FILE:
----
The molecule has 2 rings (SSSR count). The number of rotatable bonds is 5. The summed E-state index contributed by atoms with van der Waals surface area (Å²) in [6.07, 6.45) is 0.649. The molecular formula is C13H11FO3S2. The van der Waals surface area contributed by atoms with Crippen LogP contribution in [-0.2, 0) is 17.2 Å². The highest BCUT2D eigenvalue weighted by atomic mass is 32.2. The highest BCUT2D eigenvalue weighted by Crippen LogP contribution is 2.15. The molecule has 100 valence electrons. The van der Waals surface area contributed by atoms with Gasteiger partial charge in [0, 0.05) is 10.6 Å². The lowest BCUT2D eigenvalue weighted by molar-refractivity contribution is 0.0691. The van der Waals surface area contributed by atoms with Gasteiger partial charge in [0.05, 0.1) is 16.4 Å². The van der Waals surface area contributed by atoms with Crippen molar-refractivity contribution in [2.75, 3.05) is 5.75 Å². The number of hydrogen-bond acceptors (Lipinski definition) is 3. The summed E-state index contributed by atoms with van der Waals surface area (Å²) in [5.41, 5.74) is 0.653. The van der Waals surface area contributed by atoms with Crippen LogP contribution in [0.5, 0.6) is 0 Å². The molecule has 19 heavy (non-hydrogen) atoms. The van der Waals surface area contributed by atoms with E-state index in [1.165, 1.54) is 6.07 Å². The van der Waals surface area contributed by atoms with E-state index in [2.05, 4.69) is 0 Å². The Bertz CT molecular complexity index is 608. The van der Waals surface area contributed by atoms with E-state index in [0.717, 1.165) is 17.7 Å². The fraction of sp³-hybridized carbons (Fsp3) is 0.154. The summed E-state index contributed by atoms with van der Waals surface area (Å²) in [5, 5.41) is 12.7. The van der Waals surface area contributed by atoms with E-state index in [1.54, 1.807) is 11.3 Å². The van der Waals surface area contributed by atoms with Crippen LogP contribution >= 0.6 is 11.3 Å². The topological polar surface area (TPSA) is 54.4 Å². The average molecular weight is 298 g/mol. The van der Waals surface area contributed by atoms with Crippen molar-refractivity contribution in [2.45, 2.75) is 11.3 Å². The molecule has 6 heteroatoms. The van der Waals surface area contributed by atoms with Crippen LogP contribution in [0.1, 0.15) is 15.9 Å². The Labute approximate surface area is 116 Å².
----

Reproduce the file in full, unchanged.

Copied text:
The molecule has 2 rings (SSSR count). The number of rotatable bonds is 5. The summed E-state index contributed by atoms with van der Waals surface area (Å²) in [6.07, 6.45) is 0.649. The molecular formula is C13H11FO3S2. The van der Waals surface area contributed by atoms with Crippen LogP contribution in [-0.2, 0) is 17.2 Å². The highest BCUT2D eigenvalue weighted by atomic mass is 32.2. The highest BCUT2D eigenvalue weighted by Crippen LogP contribution is 2.15. The molecule has 100 valence electrons. The van der Waals surface area contributed by atoms with Gasteiger partial charge in [0, 0.05) is 10.6 Å². The lowest BCUT2D eigenvalue weighted by molar-refractivity contribution is 0.0691. The van der Waals surface area contributed by atoms with Gasteiger partial charge in [0.05, 0.1) is 16.4 Å². The van der Waals surface area contributed by atoms with Crippen molar-refractivity contribution in [2.75, 3.05) is 5.75 Å². The number of hydrogen-bond acceptors (Lipinski definition) is 3. The summed E-state index contributed by atoms with van der Waals surface area (Å²) in [5.41, 5.74) is 0.653. The van der Waals surface area contributed by atoms with Crippen LogP contribution in [0.5, 0.6) is 0 Å². The molecule has 19 heavy (non-hydrogen) atoms. The van der Waals surface area contributed by atoms with E-state index in [1.165, 1.54) is 6.07 Å². The van der Waals surface area contributed by atoms with E-state index in [2.05, 4.69) is 0 Å². The Bertz CT molecular complexity index is 608. The van der Waals surface area contributed by atoms with E-state index in [0.717, 1.165) is 17.7 Å². The fraction of sp³-hybridized carbons (Fsp3) is 0.154. The summed E-state index contributed by atoms with van der Waals surface area (Å²) in [5, 5.41) is 12.7. The van der Waals surface area contributed by atoms with E-state index in [1.54, 1.807) is 11.3 Å². The van der Waals surface area contributed by atoms with Crippen LogP contribution >= 0.6 is 11.3 Å². The topological polar surface area (TPSA) is 54.4 Å². The average molecular weight is 298 g/mol. The van der Waals surface area contributed by atoms with Crippen molar-refractivity contribution in [2.45, 2.75) is 11.3 Å². The molecule has 6 heteroatoms. The van der Waals surface area contributed by atoms with Crippen LogP contribution in [0.1, 0.15) is 15.9 Å². The Labute approximate surface area is 116 Å².